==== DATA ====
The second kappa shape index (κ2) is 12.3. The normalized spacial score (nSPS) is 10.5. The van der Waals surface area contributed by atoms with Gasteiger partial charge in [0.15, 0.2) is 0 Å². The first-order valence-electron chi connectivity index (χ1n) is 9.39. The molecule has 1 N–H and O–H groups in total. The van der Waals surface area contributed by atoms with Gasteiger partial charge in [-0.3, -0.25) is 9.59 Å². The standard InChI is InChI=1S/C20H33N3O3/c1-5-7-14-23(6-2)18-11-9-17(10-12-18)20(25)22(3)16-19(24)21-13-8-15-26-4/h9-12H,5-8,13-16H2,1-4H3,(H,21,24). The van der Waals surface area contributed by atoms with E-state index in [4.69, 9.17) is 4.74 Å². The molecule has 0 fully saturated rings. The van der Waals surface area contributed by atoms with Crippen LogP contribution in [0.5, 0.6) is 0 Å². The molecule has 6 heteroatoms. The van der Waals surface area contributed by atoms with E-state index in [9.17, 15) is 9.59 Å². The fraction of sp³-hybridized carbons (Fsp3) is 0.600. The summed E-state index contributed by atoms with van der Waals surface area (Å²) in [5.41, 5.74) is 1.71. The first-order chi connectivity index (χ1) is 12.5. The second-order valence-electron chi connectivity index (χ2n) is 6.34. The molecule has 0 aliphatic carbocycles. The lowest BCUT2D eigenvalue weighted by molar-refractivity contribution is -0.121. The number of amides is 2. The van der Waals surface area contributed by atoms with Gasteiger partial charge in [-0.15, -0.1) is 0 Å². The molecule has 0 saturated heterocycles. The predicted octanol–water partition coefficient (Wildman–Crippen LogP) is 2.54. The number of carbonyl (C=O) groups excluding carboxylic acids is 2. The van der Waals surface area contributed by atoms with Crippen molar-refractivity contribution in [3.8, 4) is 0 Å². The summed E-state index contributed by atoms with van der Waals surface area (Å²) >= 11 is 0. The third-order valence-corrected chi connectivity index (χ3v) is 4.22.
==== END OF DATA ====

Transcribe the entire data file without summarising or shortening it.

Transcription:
The second kappa shape index (κ2) is 12.3. The normalized spacial score (nSPS) is 10.5. The van der Waals surface area contributed by atoms with Gasteiger partial charge in [0.15, 0.2) is 0 Å². The first-order valence-electron chi connectivity index (χ1n) is 9.39. The molecule has 1 N–H and O–H groups in total. The van der Waals surface area contributed by atoms with Gasteiger partial charge in [-0.3, -0.25) is 9.59 Å². The standard InChI is InChI=1S/C20H33N3O3/c1-5-7-14-23(6-2)18-11-9-17(10-12-18)20(25)22(3)16-19(24)21-13-8-15-26-4/h9-12H,5-8,13-16H2,1-4H3,(H,21,24). The van der Waals surface area contributed by atoms with E-state index in [4.69, 9.17) is 4.74 Å². The molecule has 0 fully saturated rings. The van der Waals surface area contributed by atoms with Crippen LogP contribution in [0.5, 0.6) is 0 Å². The molecule has 6 heteroatoms. The van der Waals surface area contributed by atoms with E-state index in [9.17, 15) is 9.59 Å². The fraction of sp³-hybridized carbons (Fsp3) is 0.600. The summed E-state index contributed by atoms with van der Waals surface area (Å²) in [5.41, 5.74) is 1.71. The first-order chi connectivity index (χ1) is 12.5. The second-order valence-electron chi connectivity index (χ2n) is 6.34. The molecule has 0 aliphatic carbocycles. The lowest BCUT2D eigenvalue weighted by molar-refractivity contribution is -0.121. The number of amides is 2. The van der Waals surface area contributed by atoms with Gasteiger partial charge in [-0.15, -0.1) is 0 Å². The molecule has 0 saturated heterocycles. The predicted octanol–water partition coefficient (Wildman–Crippen LogP) is 2.54. The number of carbonyl (C=O) groups excluding carboxylic acids is 2. The van der Waals surface area contributed by atoms with Crippen molar-refractivity contribution in [3.8, 4) is 0 Å². The summed E-state index contributed by atoms with van der Waals surface area (Å²) >= 11 is 0. The third-order valence-corrected chi connectivity index (χ3v) is 4.22.